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Respekt in English

A Leak for Christmas

The U.S. cables revealed by WikiLeaks have brought a small measure of seasonal cheer to citizens of the new EU states.

Násilník a podvraceč nebo bojovník za spravedlivější svět? (Julian Assange) • Autor: Globe Media /  Reuters
Násilník a podvraceč nebo bojovník za spravedlivější svět? (Julian Assange) • Autor: Globe Media / Reuters

According to reports – or leaks? – WikiLeaks founder Julian Assange is the front runner to be named Time magazine’s 2010 Person of the Year. Assange would make a justified choice. You can love or hate what his website is doing but you have to live with it. This phenomenon is not going to disappear no matter if Assange is put behind bars, his website closed down, and its financial streams blocked. New followers and their websites will pop up, because no one can thwart either the flow of information in the infinite electronic world or the motives of people who feed it. Global leaking is here to stay because there is a market for it – all of us.

Obviously there are questions to be answered and consequences to bear. One question is why Assange and his crew have concentrated on the U.S. administration. They say it’s because after the 9/11 attacks American diplomacy turned too secretive and shadowy. That may be true but surely there are other states whose diplomacies are too secretive and their true intentions deserve to be disclosed, for the good of everyone – say North Korea? Or Iran?

And of course, there is the question of how the disclosure of diplomatic communications will change the work of the diplomats. Shall we expect that the men and women in the service of their state will go back to the old days of deal-making in smoky rooms and then dashing off messages decipherable by only a select few, thus vastly reducing access to information – the exact opposite of what WikiLeaks says it wants to achieve? Several Czech diplomats queried on this by Respekt magazine said that at this time they don’t see a revolution coming. Nevertheless, they all agreed something must change. It remains to be seen what, exactly, but it will hardly be more willingness to copy information to wider circles of recipients.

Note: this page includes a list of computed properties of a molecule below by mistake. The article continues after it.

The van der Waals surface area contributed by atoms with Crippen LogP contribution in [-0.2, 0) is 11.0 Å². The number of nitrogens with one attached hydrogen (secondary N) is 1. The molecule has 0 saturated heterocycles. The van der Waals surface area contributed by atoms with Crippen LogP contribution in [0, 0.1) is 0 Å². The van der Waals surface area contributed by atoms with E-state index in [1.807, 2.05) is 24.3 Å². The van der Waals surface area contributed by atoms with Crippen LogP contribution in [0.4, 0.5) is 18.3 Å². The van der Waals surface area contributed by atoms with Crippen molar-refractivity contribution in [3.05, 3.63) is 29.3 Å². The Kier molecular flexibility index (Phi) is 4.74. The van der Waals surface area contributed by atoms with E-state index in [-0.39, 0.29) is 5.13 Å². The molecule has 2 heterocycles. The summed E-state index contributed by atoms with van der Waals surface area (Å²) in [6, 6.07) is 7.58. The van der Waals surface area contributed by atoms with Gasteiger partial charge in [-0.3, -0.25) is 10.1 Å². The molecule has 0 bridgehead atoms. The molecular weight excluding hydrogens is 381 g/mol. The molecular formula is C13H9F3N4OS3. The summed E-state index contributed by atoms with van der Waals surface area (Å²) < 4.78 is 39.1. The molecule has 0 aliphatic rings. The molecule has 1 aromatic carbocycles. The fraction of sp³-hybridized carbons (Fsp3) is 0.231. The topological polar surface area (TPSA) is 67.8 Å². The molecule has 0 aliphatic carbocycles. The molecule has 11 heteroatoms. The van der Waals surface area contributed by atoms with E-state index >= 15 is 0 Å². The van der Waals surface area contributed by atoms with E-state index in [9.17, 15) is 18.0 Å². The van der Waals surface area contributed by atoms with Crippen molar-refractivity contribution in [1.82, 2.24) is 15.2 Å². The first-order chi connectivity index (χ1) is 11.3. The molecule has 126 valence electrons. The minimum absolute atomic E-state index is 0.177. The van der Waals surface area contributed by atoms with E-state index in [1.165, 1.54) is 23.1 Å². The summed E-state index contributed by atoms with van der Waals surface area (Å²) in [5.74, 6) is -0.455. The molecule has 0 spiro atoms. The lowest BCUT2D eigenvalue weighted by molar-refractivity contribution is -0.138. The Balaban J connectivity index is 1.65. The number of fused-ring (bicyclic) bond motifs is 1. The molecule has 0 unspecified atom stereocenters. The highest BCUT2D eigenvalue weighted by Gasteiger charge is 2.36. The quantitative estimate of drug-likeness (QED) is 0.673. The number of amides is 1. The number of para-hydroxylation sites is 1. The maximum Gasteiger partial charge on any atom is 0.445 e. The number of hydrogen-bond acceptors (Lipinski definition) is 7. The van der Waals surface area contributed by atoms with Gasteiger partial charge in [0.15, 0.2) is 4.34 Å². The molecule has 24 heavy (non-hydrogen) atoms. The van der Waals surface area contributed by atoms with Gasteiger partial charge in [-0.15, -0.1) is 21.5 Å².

Násilník a podvraceč nebo bojovník za spravedlivější svět? (Julian Assange) • Autor: Globe Media /  Reuters
Násilník a podvraceč nebo bojovník za spravedlivější svět? (Julian Assange) • Autor: Globe Media / Reuters

And what of the new European Union members? So far, things haven’t turned out too nasty for the Central and Eastern European diplomatic services. People in the Baltics found out that NATO has finally drawn up a plan on how to defend them against any Russian threat – something they have been asking for for ages. The Guardian reported that the decision to draft contingency plans for Estonia, Latvia, and Lithuania was made secretly earlier this year and then quietly signed off on by the NATO leaders at their summit in Lisbon last month. That is an important piece of news that Baltic journalists were desperately trying to obtain and WikiLeaks, with the help of the British reporters, did the job.

The Czechs, for their part, now know that their government was talking straight when, during the Czech presidency of the EU last year, it sought to engage the United States in European discussions of global outreach, for example about new sanctions on Iran. You may disagree with the pro-U.S. lobby here but at least the Czech diplomatic corps was taking steps in line with government policy of being a strategic partner with Washington.

And so, since WikiLeaks has proven useful for this region, here is an open letter to Julian Assange, in hopes that he may be able to unlock a deep Czech secret. After all, Christmas is almost here.

Dear Julian,

Here in the Czech Republic we have a problem of decision-makers being too secretive. You know what I’m talking about. A timely example is the silence around the euro currency. I don’t know what you think about the euro but that’s not important here. You see, our central bank and our president, both very important and influential, want us to never join the eurozone although we are in the EU. They would rather we keep our Czech crowns forever.

They may well be right in this but we don’t know. They don’t say why it’s better with the crown and what we have to fear from the euro. If you ask as a journalist, you get the f-word for an answer. And if you ask as a regular citizen the answer is the same.

Since it’s Christmas, I would have one wish. Can you ask – pay, maybe? – one of your staff to leak information from the central bank and from Prague Castle (that’s where our president has his office although we’re a republic) that would explain to Czech businesses, to the clueless officials, and to us, some 10 million people, why the crown is better? I know things are a bit hard for you now since you were arrested but surely you can find a way. Your leak would be much appreciated!

And oh yes, Merry Christmas to you!

  • Autor: Respekt
• Autor: Respekt

This column was published on the Transitions Online website (www.tol.org). Transitions Online covers political, economic and social developments in Central & Eastern Europe, the Balkans and Central Asia.

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